Hey guys, welcome to B’s Views and Reviews, the podcast that promotes faith-based, family friendly comics and the creators that make them, brought to you by Geek Devotions, a show by devoted geeks devoted to letting you know that you are loved. I’m Branson, and today we’ll be talking about not one but two faith-based comic books and a novel!!
First, let’s talk about the anti-hero Tenet in his debut adventure in Tenet’s Tales. The story takes place in Acadiana, Louisiana in 1801. Personally, I always like stories that take place in my home state. Growing up, most of my favorite superheroes were in New York City, so to have someone close to home is always a treat.
The story has very much a “Princess and the Frog” meets “Spawn” vibe. The Louisiana setting and magical references make me think back to the machinations of Dr. Facilier. Spawn comes into the picture in that Tenet is a former fallen angel who has seen the light and uses his powers to stop a demon from terrorizing a Louisiana sugarcane farmer. I was never a huge Spawn fan growing up, but this concept of a warrior meant for evil turning good had always intrigued me about the character. Tenet follows that same road.
The title page reads “Outcast from Heaven, Hated by Hell, Tenet is a fallen angel bent on protecting human-kind. He’s immortal, He’s damned. He has nothing to lose.” This sets the tone for the story. Tenet comes across as the kind of guy that you never really want to need his kind of help, but if you do, he’s the best of his kind to get. We also see this in the distrust of the sugarcane farmer who initially wants nothing to do with Tenet. However, we also see a glimmer of redemption in that at the end of the story, Tenet hands the sugarcane farmer a Bible.
One of the things I like most about this book is that it is unapologetically Christian. So far, the books I’ve reviewed have had positive messages, or they paint Christians in their stories as the “good guys,” instead of the villains. But this book takes it a step farther. These are demons, actual minions of Satan. Tenet is a former angel from Heaven. He quotes Scripture as he fights. Even the magical items that he uses have Scriptural overtones in angelic powers and “first fruits” being offered as a sacrifice. It teaches Scripture and the Gospel without being preachy.
The artwork utilizes color to set mood. Throughout most of Tenet’s time in the swamp fighting the demon, there are a lot of shades of green. That works, in that it’s in a swamp. But also, it reminds me of all those villains in the classic Disney movies. Have you noticed that almost every time magic is used for evil purposes in Disney movies, the color of the energy is green? So having a former angel surrounded by eerie shades of green gives me a sense that something ominous and evil is lurking about.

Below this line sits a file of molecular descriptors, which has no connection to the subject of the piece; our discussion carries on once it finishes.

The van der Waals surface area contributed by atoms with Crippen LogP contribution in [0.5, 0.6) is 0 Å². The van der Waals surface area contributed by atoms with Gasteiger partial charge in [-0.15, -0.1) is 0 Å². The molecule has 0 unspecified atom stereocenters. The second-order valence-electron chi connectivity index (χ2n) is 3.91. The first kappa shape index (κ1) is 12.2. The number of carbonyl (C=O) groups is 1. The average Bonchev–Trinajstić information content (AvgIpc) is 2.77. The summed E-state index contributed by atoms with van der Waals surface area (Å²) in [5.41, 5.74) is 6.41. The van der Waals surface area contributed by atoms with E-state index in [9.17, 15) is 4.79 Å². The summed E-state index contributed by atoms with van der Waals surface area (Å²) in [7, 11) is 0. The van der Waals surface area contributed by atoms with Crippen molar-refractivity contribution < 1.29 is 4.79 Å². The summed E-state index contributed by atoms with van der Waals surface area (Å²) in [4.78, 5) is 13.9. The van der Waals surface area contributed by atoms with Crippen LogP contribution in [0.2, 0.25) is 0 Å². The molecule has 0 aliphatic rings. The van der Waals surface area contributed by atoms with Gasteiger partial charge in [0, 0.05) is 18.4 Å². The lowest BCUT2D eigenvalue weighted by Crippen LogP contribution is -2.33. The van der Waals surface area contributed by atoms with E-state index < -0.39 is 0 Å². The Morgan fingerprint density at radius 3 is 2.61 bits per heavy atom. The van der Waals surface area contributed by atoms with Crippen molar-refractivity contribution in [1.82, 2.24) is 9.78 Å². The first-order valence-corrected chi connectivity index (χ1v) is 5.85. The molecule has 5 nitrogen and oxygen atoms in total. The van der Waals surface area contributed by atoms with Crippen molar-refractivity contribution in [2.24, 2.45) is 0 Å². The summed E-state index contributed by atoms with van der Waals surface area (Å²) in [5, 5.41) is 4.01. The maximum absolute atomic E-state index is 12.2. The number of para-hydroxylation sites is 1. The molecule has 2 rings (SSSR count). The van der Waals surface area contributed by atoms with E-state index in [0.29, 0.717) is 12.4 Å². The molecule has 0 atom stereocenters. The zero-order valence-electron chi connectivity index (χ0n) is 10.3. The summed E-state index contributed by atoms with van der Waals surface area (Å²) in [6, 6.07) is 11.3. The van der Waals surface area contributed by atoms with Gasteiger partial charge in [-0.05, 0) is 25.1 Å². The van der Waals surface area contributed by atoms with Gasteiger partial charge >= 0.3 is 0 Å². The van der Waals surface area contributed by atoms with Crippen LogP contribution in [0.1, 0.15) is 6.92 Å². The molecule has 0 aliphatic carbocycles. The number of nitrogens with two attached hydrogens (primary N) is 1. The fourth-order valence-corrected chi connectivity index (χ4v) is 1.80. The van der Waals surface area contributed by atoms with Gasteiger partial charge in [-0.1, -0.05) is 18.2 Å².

Lighting also plays a part in setting the mood at the end. While Tenet is giving the sugarcane farmer a Bible, and also giving him hope, the sun is rising on the sugarcane farm. What was first deep blues and eerie greens has now transitioned into muted yellows and light browns. It’s almost as if hope is breaking with the dawn. Even Tenet’s facial expressions are less severe. It does a really great job of telling you as the reader what you’re supposed to feel without spelling it out in the dialogue.
As far as content, you really can’t get better than this. I would let my 4 year old read this book. The monsters are scary enough to know that they’re monsters, but they’re not necessarily the stuff of nightmares. It’s certainly not a happy, peppy, book, but it’s exactly the kind of entertaining yet child-safe story that made me want to start this podcast. If you have a reader in the house who likes anti-heroes and darker stories, this is one they can get into without having to worry about it negatively influencing thought. But as always, that’s up to you.
Tenet’s Tales is written by Brannon Hollinsworth with art by Mengo Fedorov and Rooster Ema and is published by Brainy Pixel Productions. You can get your copy at brainypixel.com/tenets-tales.
Chronicles of Faith
The second comic book I would like to take a look at is Chronicles of Faith. Okay, I know I get really excited about comic books. It doesn’t take much to impress me when it comes to the medium. But this one…this one blew my mind. Sequential art storytelling at its finest. And it paints the story in such a way that it brings a newfound appreciation for stories that I have heard since I was a little boy. Reading this book made me feel like a kid again. I think I was actually starry eyed reading it at one point.